Current Research on the Gig Economy – Koustas

Dmitri Koustas of U. Chicago has a forthcoming paper “Is New Platform Work Different than Other Freelancing?”

Abstract: The rise of freelance work in the online platform economy (OPE) has received considerable media and policy attention in recent years, but freelance work is by no means a new phenomenon. In this paper, we draw on I.R.S. tax records to identify instances when workers begin doing online platform work versus other freelance/independent contractor “gig” work for firms. We find gig work occurs around major reductions in outside income, and document usage over the lifecycle. Our results provide suggestive evidence on motivations for entering into each type of work. (emphasis mine)

His work was cited in the LA Times last year

people take on this work primarily because they’ve lost a job or some of their income — and particularly for younger workers, app-based services have been significantly more lucrative than more traditional side hustles.

I got to (virtually) talk to Dmitri Koustas, who is now a leading expert on gig work, this week. He became interested in the gig economy when he was thinking through a more traditional econ. question of generally how people modulate their labor supply in response to income shocks.

He also has a working paper “Is Gig Work Replacing Traditional Employment? Evidence from Two Decades of Tax Returns”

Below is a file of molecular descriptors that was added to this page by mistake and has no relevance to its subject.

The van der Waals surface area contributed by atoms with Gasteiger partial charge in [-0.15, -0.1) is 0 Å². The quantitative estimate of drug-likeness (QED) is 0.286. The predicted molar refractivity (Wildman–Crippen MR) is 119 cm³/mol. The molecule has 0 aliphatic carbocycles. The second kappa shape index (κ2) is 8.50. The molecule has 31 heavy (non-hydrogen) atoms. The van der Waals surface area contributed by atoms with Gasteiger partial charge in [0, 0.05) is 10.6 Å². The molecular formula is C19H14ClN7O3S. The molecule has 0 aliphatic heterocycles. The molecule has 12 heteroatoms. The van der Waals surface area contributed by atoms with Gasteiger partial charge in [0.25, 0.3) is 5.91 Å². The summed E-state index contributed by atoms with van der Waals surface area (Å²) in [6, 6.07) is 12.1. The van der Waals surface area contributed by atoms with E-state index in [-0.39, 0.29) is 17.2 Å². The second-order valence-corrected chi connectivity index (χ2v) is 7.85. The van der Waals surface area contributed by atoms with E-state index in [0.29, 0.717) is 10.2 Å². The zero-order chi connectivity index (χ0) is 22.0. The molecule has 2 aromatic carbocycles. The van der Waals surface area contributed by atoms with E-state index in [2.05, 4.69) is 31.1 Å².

First half of the Abstract: We examine the universe of tax returns in order to reconcile seemingly contradictory facts about the rise of alternative work arrangements in the United States. Focusing on workers in the “1099 workforce,” we document the share of the workforce with income from alternative, non-employee work arrangements has grown by 1.9 percentage points of the workforce from 2000 to 2016. More than half of this increase occurred over 2013 to 2016 and can be attributed almost entirely to dramatic growth among gigs mediated through online labor platforms. We find that the rise in online platform work for labor is driven by earnings that are secondary and supplemental sources of income. Many of these jobs do not show up in self-employment tax records… (emphasis mine)

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